Funny thing is that when I left body piercing I didn’t see either of them for many many years. I would drive by the tattoo shop and think about stopping in but never did. I moved back to Tacoma and the memories of days gone by stored themselves away.
Last year, through the divine intervention of social media I tracked them down on Facebook along with a few of the other kids from the tattoo shop. When Mimi and I got married we ventured into my friend Roni’s shop and just like old times I sat in her chair getting a part of my story etched into my skin. Roni didn’t recognize me but that’s expected when the last time you see someone they weigh almost 300 pounds. It didn’t take long for me to be caught up in the lives of the friends I didn’t realize I missed so very much.
When we returned in June I made sure I got to see both Gary and Dave, even if just for a short time. I missed them both more than I realized the second I saw them. They hadn’t seen me either since losing the weight and it took a little time for them to adjust to who they were looking at but it didn’t take long before we were talking about old times and poor Mimi may have just come to really understand how much white trash blood pulses in my veins after meeting these guys.
Right after this picture was taken, Dave put his arms around me and said “You’ve done real good Tara. You look great. Meegan is absolutely beautiful and you are going in the right direction of your life“. We talked about seeing each other again when I was able to come back and parted ways as if it had only been weeks and not years since we last saw each other.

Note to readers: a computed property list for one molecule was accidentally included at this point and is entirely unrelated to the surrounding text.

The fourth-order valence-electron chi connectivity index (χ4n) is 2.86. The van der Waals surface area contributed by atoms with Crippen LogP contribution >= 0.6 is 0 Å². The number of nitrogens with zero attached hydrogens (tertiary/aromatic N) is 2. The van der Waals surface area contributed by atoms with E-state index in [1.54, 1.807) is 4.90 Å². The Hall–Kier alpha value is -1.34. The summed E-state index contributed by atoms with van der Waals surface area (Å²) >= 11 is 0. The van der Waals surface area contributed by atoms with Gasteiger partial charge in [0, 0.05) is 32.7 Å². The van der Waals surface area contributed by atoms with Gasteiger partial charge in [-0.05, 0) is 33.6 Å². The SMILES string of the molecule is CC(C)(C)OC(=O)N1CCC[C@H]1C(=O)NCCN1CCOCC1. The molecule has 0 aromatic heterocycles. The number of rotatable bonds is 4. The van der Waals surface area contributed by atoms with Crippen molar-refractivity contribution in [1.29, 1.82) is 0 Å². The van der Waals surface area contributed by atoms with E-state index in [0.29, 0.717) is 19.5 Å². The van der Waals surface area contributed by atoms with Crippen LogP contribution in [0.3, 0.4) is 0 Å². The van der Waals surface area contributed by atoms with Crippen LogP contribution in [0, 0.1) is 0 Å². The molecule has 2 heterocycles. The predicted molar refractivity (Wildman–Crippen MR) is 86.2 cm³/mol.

Yesterday I got news that he passed away.
Suddenly and unexpectedly.
Of all the people I could have seen when I went home last summer the universe put him in my path and I am forever grateful for that last hug, that last pat on the back and that last completely contagious smile that made “Crazy” Dave one amazingly bad boy with a heart of gold.
(Thank you for your friendship Dave)
I am saddened this week to the point of being exhausted. I miss everything back home immensely and wish I could just sit down with a few people and have a good cry over the loss of two friends in such a short amount of time. No one here in Halifax even knows who I’m talking about when I mention them. Mimi was fortunate enough to have spent a few hours with Dave and through friends she shared conversations about Deb and the progression of her cancer. But I don’t have that strong embrace and “remember when” connection with anyone here. That silent pause between two people as you think about the passing of someone and the memories shared with those that knew them the same as you.
I miss my neice Amy as she prepares for her wedding and I’m not able to sit down over coffee and tell her how much I love her and how I wished she was still that adorable 5 year old with a cast on her arm flinging herself into my open arms never to let go. I miss my aunt Kathee as she continues to forge ahead in life showing me that there is indeed life beyond the 52 years my mother lived. I miss my brother Kerry as I mourn the alcoholism that will probably take him from this place sooner than later. I miss my brother Kevin who, through all the muck that is this Carlson family, reminds me that while he may not be able to be a part of all that defines me, he is a still part of the definition of Tara.
In the sadness of those separated from me in distance and now in life itself, I find comfort in the love of those close by. The strong embrace and comforting words from my beautiful Mimi, the acceptance in her family as I ever so cautiously strip away my inherit definition of family and rewrite that chapter of my own story and the new friends I forge life long memories with here in this tiny corner of the world known as Halifax and in this insignificant blog once known as 263andcounting but now known for what life really is…
A Life Changing Journey.